While the move to more defined contribution-style health benefits plans provides greater clarity and flexibility to plan sponsors, it would be natural to wonder whether or not the available options are limited to the two extremes alone.

The continuum of benefits plan design includes fully insured plans, fully self-insured (administration services-only or ASO) plans and hybrid plans that offer a combination of both funding models in one plan.

Although these combined funding models have been around for decades, the move to more hybrid-type plans with a focus on a DC approach for health benefits and a protection wrapper for catastrophic benefits are becoming more prevalent for small- to mid-sized plan sponsors. But what do these hybrid plans look like and who do they best serve?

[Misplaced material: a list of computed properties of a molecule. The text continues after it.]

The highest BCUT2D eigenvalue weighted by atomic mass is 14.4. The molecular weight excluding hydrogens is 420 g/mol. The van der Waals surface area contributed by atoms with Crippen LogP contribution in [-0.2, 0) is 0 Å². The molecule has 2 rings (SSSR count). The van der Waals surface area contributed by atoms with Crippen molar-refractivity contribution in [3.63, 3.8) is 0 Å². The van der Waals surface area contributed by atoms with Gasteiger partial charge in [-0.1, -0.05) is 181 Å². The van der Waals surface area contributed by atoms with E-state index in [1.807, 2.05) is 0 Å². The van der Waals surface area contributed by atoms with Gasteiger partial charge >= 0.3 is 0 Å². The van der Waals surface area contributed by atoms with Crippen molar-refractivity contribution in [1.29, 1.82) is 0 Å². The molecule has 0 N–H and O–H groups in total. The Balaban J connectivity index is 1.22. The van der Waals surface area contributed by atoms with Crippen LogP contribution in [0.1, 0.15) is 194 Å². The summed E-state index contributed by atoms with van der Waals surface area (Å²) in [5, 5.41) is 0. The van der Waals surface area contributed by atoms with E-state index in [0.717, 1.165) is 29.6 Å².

Read: Shift towards DC approach to health benefits inevitable

Hybrid plans allow an employer to offer fully insured plan components, such as insured drug, life and disability, while also offering DC elements for non-drug extended health, vision, dental and other benefits lines. These more cash-flow oriented benefits can be offered using either an ASO-funding model or by way of a health-care spending account.

An ASO model can be tightly controlled with plan caps per elective item. For example, paramedical services (i.e., registered massage therapy) can be designed with maximum spending limits for each provider or subject to a combined maximum allowance for all paramedical providers without specifying limits for each one individually.

A health-care spending account can be established for each class of plan member with a fixed annual allowance where the member chooses the services they want with the only restriction being Canada Revenue Agency compliance.

Read: When is an employee benefit taxable?